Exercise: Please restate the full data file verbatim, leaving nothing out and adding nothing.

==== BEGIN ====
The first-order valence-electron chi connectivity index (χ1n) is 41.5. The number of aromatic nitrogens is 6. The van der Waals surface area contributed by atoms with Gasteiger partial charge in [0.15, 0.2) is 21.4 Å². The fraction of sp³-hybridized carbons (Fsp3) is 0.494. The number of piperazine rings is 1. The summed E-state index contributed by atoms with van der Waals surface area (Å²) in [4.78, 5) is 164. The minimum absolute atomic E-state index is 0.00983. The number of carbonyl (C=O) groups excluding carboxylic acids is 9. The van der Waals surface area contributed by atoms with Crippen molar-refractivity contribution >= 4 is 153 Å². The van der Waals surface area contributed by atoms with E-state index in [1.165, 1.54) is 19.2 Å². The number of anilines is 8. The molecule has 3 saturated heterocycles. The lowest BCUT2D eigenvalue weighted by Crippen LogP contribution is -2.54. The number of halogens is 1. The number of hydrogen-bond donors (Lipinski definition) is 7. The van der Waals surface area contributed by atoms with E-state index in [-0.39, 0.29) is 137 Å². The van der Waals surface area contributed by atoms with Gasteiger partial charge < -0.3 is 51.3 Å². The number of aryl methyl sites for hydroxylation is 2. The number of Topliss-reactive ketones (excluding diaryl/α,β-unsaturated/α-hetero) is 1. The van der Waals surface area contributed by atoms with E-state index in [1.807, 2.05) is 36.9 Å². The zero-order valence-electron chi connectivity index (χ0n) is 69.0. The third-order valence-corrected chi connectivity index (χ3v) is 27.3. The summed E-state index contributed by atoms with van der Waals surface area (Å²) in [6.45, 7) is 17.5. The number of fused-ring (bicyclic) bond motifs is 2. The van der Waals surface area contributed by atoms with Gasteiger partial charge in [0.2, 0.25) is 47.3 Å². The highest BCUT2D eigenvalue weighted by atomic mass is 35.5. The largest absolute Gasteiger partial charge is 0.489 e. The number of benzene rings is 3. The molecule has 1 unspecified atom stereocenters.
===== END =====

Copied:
The first-order valence-electron chi connectivity index (χ1n) is 41.5. The number of aromatic nitrogens is 6. The van der Waals surface area contributed by atoms with Gasteiger partial charge in [0.15, 0.2) is 21.4 Å². The fraction of sp³-hybridized carbons (Fsp3) is 0.494. The number of piperazine rings is 1. The summed E-state index contributed by atoms with van der Waals surface area (Å²) in [4.78, 5) is 164. The minimum absolute atomic E-state index is 0.00983. The number of carbonyl (C=O) groups excluding carboxylic acids is 9. The van der Waals surface area contributed by atoms with Crippen molar-refractivity contribution >= 4 is 153 Å². The van der Waals surface area contributed by atoms with E-state index in [1.165, 1.54) is 19.2 Å². The number of anilines is 8. The molecule has 3 saturated heterocycles. The lowest BCUT2D eigenvalue weighted by Crippen LogP contribution is -2.54. The number of halogens is 1. The number of hydrogen-bond donors (Lipinski definition) is 7. The van der Waals surface area contributed by atoms with E-state index in [-0.39, 0.29) is 137 Å². The van der Waals surface area contributed by atoms with Gasteiger partial charge < -0.3 is 51.3 Å². The number of aryl methyl sites for hydroxylation is 2. The number of Topliss-reactive ketones (excluding diaryl/α,β-unsaturated/α-hetero) is 1. The van der Waals surface area contributed by atoms with E-state index in [1.807, 2.05) is 36.9 Å². The zero-order valence-electron chi connectivity index (χ0n) is 69.0. The third-order valence-corrected chi connectivity index (χ3v) is 27.3. The summed E-state index contributed by atoms with van der Waals surface area (Å²) in [6.45, 7) is 17.5. The number of fused-ring (bicyclic) bond motifs is 2. The van der Waals surface area contributed by atoms with Gasteiger partial charge in [0.2, 0.25) is 47.3 Å². The highest BCUT2D eigenvalue weighted by atomic mass is 35.5. The largest absolute Gasteiger partial charge is 0.489 e. The number of benzene rings is 3. The molecule has 1 unspecified atom stereocenters.